As president Barack Obama pushes to bring about healthcare reform in the United States, American commentators are reflecting on the presidential debates and in particular a question raised by the television journalist, Tom Brokaw, “Is healthcare a right, a privilege or a responsibility?” In reality it is probably a combination of all three but the interesting question, both here and in the US, is to what degree a patient is responsible for his or own health and how does this impact upon not only the taxpayer funding the healthcare system but also any claims that the patient may make against his or her treating doctor or hospital?
The answer is that although we are all encouraged to lead healthier lifestyles and make responsible health choices little burden is put on the patient in common law to take responsibility for his or her well being. Unlike other types of Claimant in road traffic accident litigation or accidents in the workplace, a patient receiving medical treatment is very rarely found legally responsible for actions which may have contributed to an injury or worsening of a medical condition following a finding of clinical negligence, or even partly responsible.
The principle of contributory negligence was considered by Denning LJ in Davies v Swan Motor Co (1) who stated that it depends on an assessment of whether the injured person was acting as a responsible individual and with reasonable care. Therefore, if a patient is held to have acted in such a way that the behaviour falls below that which a reasonable person would exercise for his or her own protection then he or she could potentially be found by a Court to be partly responsible for the injury and his or her damages reduced accordingly.
In clinical negligence litigation contributory negligence is a defence which a doctor or hospital rarely invokes. There are probably three main reasons for this. First, the facts often do not fit as neatly as in other types of litigation; historically there was a more paternalistic relationship where a patient looked to the doctor to make everything right and the doctor assumed a greater responsibility. Secondly, the contributory negligence argument can feel rather unattractive given the doctor/patient relationship and fact that the patient will already have come to some harm, which may lead to further ill feelings or adverse publicity. Thirdly, the case law in this country supporting the argument is very limited, as opposed to in the US or Canada.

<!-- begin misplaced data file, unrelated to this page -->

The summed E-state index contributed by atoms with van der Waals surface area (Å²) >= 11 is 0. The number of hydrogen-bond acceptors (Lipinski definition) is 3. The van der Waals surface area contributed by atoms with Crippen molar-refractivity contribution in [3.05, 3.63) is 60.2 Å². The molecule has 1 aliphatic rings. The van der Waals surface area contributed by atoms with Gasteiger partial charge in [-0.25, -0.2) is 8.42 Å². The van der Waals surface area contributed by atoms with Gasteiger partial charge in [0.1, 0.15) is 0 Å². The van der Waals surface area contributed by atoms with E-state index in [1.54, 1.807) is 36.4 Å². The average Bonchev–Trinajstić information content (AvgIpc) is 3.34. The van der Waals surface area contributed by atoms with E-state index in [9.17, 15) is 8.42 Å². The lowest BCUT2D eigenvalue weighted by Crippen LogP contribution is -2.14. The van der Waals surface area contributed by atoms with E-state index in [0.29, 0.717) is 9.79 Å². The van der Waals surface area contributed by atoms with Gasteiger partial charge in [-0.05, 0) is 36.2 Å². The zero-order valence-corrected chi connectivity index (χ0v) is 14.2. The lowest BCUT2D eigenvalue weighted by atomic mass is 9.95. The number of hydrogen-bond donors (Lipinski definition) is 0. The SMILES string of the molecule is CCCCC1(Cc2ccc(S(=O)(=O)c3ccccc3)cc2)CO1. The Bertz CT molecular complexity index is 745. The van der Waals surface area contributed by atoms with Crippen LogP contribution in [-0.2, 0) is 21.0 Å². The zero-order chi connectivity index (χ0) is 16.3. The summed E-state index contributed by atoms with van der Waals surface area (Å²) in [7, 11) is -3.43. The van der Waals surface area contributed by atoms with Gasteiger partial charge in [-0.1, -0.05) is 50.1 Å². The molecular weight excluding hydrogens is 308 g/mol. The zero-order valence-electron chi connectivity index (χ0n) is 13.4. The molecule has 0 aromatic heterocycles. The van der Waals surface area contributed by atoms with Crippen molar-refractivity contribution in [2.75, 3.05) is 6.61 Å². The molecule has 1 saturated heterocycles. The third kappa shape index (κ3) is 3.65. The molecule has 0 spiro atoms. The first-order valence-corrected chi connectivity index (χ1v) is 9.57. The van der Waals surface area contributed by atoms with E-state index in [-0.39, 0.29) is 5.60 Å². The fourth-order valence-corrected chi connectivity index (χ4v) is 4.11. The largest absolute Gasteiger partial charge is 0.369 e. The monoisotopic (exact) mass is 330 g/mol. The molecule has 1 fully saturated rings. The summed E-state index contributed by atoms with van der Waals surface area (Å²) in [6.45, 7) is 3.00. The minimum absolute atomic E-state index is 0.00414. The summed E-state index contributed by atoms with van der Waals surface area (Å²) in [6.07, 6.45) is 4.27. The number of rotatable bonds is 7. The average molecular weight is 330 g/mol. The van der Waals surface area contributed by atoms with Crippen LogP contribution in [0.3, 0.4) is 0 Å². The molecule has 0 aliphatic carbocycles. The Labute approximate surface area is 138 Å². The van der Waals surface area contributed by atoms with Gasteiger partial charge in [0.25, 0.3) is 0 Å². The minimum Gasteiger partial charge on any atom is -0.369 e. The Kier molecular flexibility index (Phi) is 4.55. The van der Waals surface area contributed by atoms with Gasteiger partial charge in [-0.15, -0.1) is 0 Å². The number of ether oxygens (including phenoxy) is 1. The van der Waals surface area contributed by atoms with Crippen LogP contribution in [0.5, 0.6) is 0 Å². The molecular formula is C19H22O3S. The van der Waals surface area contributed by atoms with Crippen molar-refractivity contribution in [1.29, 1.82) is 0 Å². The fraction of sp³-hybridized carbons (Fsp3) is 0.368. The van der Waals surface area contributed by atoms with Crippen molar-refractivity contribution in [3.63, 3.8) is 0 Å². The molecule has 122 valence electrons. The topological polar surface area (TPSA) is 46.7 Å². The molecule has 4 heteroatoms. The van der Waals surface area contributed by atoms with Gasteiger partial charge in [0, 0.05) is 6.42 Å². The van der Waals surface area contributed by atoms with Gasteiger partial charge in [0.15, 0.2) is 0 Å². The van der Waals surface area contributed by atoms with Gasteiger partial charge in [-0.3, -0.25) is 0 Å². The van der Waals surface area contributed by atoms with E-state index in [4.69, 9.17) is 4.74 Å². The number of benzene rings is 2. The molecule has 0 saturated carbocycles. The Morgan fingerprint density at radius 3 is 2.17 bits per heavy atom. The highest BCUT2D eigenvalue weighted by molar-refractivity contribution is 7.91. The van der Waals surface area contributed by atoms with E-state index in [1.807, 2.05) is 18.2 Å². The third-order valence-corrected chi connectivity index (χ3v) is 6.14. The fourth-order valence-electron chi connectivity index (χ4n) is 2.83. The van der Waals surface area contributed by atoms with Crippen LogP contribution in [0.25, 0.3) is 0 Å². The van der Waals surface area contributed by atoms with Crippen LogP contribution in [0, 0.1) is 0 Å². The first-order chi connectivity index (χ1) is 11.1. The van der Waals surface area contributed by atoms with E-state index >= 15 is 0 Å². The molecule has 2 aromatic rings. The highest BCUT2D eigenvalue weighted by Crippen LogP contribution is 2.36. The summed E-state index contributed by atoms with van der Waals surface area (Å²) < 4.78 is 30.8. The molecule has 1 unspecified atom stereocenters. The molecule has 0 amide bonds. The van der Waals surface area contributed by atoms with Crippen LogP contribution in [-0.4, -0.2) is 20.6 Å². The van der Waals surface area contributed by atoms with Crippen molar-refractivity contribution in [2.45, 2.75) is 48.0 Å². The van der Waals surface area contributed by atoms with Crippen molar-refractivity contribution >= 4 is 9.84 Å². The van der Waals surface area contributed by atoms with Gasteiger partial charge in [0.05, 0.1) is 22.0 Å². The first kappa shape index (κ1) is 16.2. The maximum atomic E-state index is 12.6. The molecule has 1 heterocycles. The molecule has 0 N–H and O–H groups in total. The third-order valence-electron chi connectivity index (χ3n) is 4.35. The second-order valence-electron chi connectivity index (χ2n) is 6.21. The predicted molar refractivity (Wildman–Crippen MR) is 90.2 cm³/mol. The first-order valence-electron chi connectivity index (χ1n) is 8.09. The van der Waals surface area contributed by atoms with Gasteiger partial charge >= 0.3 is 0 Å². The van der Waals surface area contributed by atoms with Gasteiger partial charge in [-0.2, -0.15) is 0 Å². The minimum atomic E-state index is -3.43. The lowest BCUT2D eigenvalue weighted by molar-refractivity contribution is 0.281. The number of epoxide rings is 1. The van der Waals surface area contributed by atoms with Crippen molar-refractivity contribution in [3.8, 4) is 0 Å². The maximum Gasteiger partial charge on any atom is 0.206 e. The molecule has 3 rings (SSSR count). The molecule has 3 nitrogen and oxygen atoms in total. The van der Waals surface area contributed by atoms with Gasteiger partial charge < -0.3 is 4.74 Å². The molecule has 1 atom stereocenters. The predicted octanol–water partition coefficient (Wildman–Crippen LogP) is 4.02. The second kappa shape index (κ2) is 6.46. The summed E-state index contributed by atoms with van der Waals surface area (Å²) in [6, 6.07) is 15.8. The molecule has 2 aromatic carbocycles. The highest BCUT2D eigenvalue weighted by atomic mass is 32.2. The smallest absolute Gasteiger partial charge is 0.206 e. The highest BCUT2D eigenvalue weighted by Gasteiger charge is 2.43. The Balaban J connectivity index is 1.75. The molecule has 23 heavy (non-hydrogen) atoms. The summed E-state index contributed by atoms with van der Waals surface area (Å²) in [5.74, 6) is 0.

To succeed in contribution proceedings it is probably fair to say that there is a high hurdle to show unreasonable behaviour by the patient and there must be shown to have been an element of harm caused to the patient as a result. One clinical negligence case in this country where a finding of contributory negligence was made against the patient was Pidgeon v Doncaster Health Authority (2). The Claimant, Miss Pidgeon, sought damages in respect of a cervical smear which was wrongly reported as normal by the Defendant in 1988. In 1997 Ms Pidgeon was diagnosed with cervical cancer. The Defendant argued that Ms Pidgeon’s conduct in failing to undergo routine cervical smear tests, despite repeated requests to do so, amounted to a break in the chain of causation, thus absolving the Defendant from liability altogether or alternatively amounted to contributory negligence by Ms Pidgeon. On considering the evidence the Court was satisfied that Ms Pidgeon, although unaware of the incorrect 1998 result, was spoken to on no less than seven occasions by her doctors about the need for her to have a smear and in 1991 and 1994 she received two letters from the cervical cancer screening programme urging her to undergo smear tests. The Court found that Ms Pidgeon’s conduct did not break the chain of causation but she was two-thirds responsible for her injury and thus she was entitled only to one third of the assessed damages. It is not difficult to find similar examples.